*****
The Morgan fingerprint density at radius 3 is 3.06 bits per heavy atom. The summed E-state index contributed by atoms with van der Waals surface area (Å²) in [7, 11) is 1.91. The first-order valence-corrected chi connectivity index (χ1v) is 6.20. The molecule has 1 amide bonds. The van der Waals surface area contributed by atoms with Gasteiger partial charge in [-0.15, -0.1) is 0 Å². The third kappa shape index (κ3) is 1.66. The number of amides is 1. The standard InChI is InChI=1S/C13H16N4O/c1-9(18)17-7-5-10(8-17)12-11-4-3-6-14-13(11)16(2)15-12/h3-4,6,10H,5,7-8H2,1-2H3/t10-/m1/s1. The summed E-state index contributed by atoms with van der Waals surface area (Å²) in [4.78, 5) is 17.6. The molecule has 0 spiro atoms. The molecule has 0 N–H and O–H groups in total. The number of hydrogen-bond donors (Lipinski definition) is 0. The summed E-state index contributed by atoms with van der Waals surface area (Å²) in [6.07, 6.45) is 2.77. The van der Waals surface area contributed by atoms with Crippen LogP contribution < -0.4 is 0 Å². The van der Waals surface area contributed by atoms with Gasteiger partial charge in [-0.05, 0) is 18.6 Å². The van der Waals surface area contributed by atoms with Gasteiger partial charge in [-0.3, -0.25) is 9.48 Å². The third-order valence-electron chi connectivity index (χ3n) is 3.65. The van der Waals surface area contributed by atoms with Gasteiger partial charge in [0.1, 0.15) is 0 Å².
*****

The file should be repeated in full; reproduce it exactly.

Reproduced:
The Morgan fingerprint density at radius 3 is 3.06 bits per heavy atom. The summed E-state index contributed by atoms with van der Waals surface area (Å²) in [7, 11) is 1.91. The first-order valence-corrected chi connectivity index (χ1v) is 6.20. The molecule has 1 amide bonds. The van der Waals surface area contributed by atoms with Gasteiger partial charge in [-0.15, -0.1) is 0 Å². The third kappa shape index (κ3) is 1.66. The number of amides is 1. The standard InChI is InChI=1S/C13H16N4O/c1-9(18)17-7-5-10(8-17)12-11-4-3-6-14-13(11)16(2)15-12/h3-4,6,10H,5,7-8H2,1-2H3/t10-/m1/s1. The summed E-state index contributed by atoms with van der Waals surface area (Å²) in [4.78, 5) is 17.6. The molecule has 0 spiro atoms. The molecule has 0 N–H and O–H groups in total. The number of hydrogen-bond donors (Lipinski definition) is 0. The summed E-state index contributed by atoms with van der Waals surface area (Å²) in [6.07, 6.45) is 2.77. The van der Waals surface area contributed by atoms with Crippen LogP contribution < -0.4 is 0 Å². The van der Waals surface area contributed by atoms with Gasteiger partial charge in [-0.05, 0) is 18.6 Å². The van der Waals surface area contributed by atoms with Gasteiger partial charge in [-0.3, -0.25) is 9.48 Å². The third-order valence-electron chi connectivity index (χ3n) is 3.65. The van der Waals surface area contributed by atoms with Gasteiger partial charge in [0.1, 0.15) is 0 Å².